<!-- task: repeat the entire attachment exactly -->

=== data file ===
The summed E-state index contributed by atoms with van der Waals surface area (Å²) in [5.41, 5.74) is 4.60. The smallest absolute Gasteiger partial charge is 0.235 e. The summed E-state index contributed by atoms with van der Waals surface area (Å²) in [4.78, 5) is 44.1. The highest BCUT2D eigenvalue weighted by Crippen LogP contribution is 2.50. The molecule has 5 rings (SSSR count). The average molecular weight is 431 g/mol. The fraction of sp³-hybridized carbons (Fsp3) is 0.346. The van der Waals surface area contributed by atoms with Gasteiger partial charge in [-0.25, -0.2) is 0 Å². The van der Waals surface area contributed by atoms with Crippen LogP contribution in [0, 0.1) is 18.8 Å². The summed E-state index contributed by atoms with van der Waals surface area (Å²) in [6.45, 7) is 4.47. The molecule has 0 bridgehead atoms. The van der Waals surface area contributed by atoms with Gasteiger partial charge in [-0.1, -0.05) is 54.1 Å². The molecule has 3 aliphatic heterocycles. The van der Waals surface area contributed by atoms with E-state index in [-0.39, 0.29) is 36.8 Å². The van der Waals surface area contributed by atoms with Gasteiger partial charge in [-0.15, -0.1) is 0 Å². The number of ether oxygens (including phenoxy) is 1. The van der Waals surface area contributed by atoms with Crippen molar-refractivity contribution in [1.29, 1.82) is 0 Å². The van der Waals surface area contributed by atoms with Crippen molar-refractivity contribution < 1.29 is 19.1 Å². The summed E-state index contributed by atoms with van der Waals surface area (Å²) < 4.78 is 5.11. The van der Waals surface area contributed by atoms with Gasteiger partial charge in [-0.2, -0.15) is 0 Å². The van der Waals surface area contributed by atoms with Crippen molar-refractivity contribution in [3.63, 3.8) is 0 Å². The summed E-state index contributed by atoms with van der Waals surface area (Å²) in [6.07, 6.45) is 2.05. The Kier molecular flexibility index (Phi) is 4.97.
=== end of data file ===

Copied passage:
The summed E-state index contributed by atoms with van der Waals surface area (Å²) in [5.41, 5.74) is 4.60. The smallest absolute Gasteiger partial charge is 0.235 e. The summed E-state index contributed by atoms with van der Waals surface area (Å²) in [4.78, 5) is 44.1. The highest BCUT2D eigenvalue weighted by Crippen LogP contribution is 2.50. The molecule has 5 rings (SSSR count). The average molecular weight is 431 g/mol. The fraction of sp³-hybridized carbons (Fsp3) is 0.346. The van der Waals surface area contributed by atoms with Gasteiger partial charge in [-0.25, -0.2) is 0 Å². The van der Waals surface area contributed by atoms with Crippen LogP contribution in [0, 0.1) is 18.8 Å². The summed E-state index contributed by atoms with van der Waals surface area (Å²) in [6.45, 7) is 4.47. The molecule has 0 bridgehead atoms. The van der Waals surface area contributed by atoms with Gasteiger partial charge in [-0.1, -0.05) is 54.1 Å². The molecule has 3 aliphatic heterocycles. The van der Waals surface area contributed by atoms with E-state index in [-0.39, 0.29) is 36.8 Å². The van der Waals surface area contributed by atoms with Gasteiger partial charge in [-0.15, -0.1) is 0 Å². The number of ether oxygens (including phenoxy) is 1. The van der Waals surface area contributed by atoms with Crippen molar-refractivity contribution in [1.29, 1.82) is 0 Å². The van der Waals surface area contributed by atoms with Crippen molar-refractivity contribution < 1.29 is 19.1 Å². The summed E-state index contributed by atoms with van der Waals surface area (Å²) < 4.78 is 5.11. The van der Waals surface area contributed by atoms with Gasteiger partial charge in [-0.2, -0.15) is 0 Å². The van der Waals surface area contributed by atoms with Crippen molar-refractivity contribution in [3.63, 3.8) is 0 Å². The summed E-state index contributed by atoms with van der Waals surface area (Å²) in [6.07, 6.45) is 2.05. The Kier molecular flexibility index (Phi) is 4.97.